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Think Ke$ha has no place on a Flaming Lips song? How about Coldplay’s Chris Martin? Think again. Wayne Coyne and his group of merry pranksters may have picked an odd group of collaborators, but everyone seems more than willing to take part in the band’s magical mystery tour, resulting in an album that coaxes psychedelic charm out of the most unlikely of duet partners.

“2012,” an electronic rewrite of Iggy Pop’s “1969” featuring Ke$ha, opens the album with a bawdy bang, and “Ashes in the Air,” an atmospheric combination of computer noises, guitar chords and Bon Iver’s free-floating voice, shoots the listener into outer space. Few of these tracks are traditional songs, per se, and even fewer hold up on their own. When viewed as part of a larger whole, though, they deliver a warped, head-spinning punch, making “Heady Fwends” one of the Lips’ best song cycles in years.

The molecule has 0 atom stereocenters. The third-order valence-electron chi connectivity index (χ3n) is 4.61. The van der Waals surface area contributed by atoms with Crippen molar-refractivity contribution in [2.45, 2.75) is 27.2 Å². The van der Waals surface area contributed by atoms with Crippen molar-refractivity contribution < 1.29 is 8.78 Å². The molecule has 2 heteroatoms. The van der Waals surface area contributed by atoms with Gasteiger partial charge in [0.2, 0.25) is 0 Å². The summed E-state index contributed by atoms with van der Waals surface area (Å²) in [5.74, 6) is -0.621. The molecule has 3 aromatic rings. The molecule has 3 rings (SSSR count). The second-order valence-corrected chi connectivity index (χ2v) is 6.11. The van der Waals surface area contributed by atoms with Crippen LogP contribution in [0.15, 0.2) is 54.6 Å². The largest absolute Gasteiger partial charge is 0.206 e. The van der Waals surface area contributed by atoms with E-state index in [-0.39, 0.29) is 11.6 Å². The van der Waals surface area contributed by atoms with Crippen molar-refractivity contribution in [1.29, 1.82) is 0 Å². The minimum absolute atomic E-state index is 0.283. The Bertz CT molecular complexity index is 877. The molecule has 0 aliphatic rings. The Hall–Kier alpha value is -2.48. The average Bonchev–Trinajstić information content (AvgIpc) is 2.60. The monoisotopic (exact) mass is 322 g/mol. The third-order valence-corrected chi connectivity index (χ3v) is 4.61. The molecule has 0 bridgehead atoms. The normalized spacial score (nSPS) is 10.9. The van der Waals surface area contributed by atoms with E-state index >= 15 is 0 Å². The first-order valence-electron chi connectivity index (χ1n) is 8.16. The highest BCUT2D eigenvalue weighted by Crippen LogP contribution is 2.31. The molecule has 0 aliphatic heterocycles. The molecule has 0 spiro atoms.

There’s another cover on the track list, and it easily steals the show. “The First Time I Ever Saw Your Face,” a Grammy-winning No. 1 single for Roberta Flack in 1972, is stretched into a 10-minute epic, with Erykah Badu singing the song’s familiar melodies through some sort of trippy echo filter. Blasts of electric guitar noise echo in the background, and gauzy keyboard chords drape themselves over the whole thing like silk, allowing the song’s beauty to shine through cracks in the fabric.

Throw in some additional guest appearances (Yoko Ono, Jim James, Nick Cave, Edward Sharpe) and a handful of half-serious song titles (“Supermoon Made Me Want to Pee,” “I’m Working at NASA on Acid”), and you’ve got a scattershot, oddball album that feels oddly cohesive. “The Flaming Lips and Heady Fwends” may be wacky, but like the best of the band’s work, it stands up to close scrutiny, too.